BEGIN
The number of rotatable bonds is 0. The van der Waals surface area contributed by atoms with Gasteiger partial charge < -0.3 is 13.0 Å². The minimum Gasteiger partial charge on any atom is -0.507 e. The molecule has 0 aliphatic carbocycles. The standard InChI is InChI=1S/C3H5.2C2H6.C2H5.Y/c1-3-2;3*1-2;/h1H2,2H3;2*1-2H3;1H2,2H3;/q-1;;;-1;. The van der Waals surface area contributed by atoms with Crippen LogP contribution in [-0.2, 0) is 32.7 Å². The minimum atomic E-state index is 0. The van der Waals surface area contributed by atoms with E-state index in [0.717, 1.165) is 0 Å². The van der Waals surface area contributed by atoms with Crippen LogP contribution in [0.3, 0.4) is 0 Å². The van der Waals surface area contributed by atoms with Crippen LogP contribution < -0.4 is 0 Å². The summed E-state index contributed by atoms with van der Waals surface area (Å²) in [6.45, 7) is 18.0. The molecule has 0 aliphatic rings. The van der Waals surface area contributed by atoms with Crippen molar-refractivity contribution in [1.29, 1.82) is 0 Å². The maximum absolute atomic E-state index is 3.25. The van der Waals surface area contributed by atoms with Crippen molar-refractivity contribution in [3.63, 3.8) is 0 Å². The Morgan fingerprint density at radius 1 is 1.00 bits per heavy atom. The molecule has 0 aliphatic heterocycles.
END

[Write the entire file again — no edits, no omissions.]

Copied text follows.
The number of rotatable bonds is 0. The van der Waals surface area contributed by atoms with Gasteiger partial charge < -0.3 is 13.0 Å². The minimum Gasteiger partial charge on any atom is -0.507 e. The molecule has 0 aliphatic carbocycles. The standard InChI is InChI=1S/C3H5.2C2H6.C2H5.Y/c1-3-2;3*1-2;/h1H2,2H3;2*1-2H3;1H2,2H3;/q-1;;;-1;. The van der Waals surface area contributed by atoms with Crippen LogP contribution in [-0.2, 0) is 32.7 Å². The minimum atomic E-state index is 0. The van der Waals surface area contributed by atoms with E-state index in [0.717, 1.165) is 0 Å². The van der Waals surface area contributed by atoms with Crippen LogP contribution in [0.3, 0.4) is 0 Å². The van der Waals surface area contributed by atoms with Crippen LogP contribution < -0.4 is 0 Å². The summed E-state index contributed by atoms with van der Waals surface area (Å²) in [6.45, 7) is 18.0. The molecule has 0 aliphatic rings. The van der Waals surface area contributed by atoms with Crippen molar-refractivity contribution in [1.29, 1.82) is 0 Å². The maximum absolute atomic E-state index is 3.25. The van der Waals surface area contributed by atoms with Crippen molar-refractivity contribution in [3.63, 3.8) is 0 Å². The Morgan fingerprint density at radius 1 is 1.00 bits per heavy atom. The molecule has 0 aliphatic heterocycles.